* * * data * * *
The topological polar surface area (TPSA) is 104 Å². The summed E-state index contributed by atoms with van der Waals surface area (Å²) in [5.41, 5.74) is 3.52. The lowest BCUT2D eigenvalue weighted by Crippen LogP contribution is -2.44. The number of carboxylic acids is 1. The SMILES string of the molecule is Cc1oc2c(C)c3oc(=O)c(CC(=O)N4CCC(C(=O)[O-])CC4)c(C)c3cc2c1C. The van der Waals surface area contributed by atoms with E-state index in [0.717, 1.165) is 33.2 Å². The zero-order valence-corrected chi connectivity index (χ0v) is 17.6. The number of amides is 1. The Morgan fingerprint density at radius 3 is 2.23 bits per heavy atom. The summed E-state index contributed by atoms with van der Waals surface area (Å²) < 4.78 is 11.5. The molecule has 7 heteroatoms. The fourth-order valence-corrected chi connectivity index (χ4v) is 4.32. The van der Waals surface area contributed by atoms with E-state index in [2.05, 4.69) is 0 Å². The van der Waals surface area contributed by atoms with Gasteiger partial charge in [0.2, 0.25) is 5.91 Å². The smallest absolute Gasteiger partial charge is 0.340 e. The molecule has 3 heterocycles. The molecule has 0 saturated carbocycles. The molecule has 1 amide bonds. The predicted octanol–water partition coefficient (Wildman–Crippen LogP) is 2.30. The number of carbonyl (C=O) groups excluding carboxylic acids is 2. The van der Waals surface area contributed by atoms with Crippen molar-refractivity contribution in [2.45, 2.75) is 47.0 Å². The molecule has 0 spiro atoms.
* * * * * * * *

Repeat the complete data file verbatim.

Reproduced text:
The topological polar surface area (TPSA) is 104 Å². The summed E-state index contributed by atoms with van der Waals surface area (Å²) in [5.41, 5.74) is 3.52. The lowest BCUT2D eigenvalue weighted by Crippen LogP contribution is -2.44. The number of carboxylic acids is 1. The SMILES string of the molecule is Cc1oc2c(C)c3oc(=O)c(CC(=O)N4CCC(C(=O)[O-])CC4)c(C)c3cc2c1C. The van der Waals surface area contributed by atoms with E-state index in [0.717, 1.165) is 33.2 Å². The zero-order valence-corrected chi connectivity index (χ0v) is 17.6. The number of amides is 1. The Morgan fingerprint density at radius 3 is 2.23 bits per heavy atom. The summed E-state index contributed by atoms with van der Waals surface area (Å²) < 4.78 is 11.5. The molecule has 7 heteroatoms. The fourth-order valence-corrected chi connectivity index (χ4v) is 4.32. The van der Waals surface area contributed by atoms with E-state index in [2.05, 4.69) is 0 Å². The van der Waals surface area contributed by atoms with Gasteiger partial charge in [0.2, 0.25) is 5.91 Å². The smallest absolute Gasteiger partial charge is 0.340 e. The molecule has 3 heterocycles. The molecule has 0 saturated carbocycles. The molecule has 1 amide bonds. The predicted octanol–water partition coefficient (Wildman–Crippen LogP) is 2.30. The number of carbonyl (C=O) groups excluding carboxylic acids is 2. The van der Waals surface area contributed by atoms with Crippen molar-refractivity contribution in [2.45, 2.75) is 47.0 Å². The molecule has 0 spiro atoms.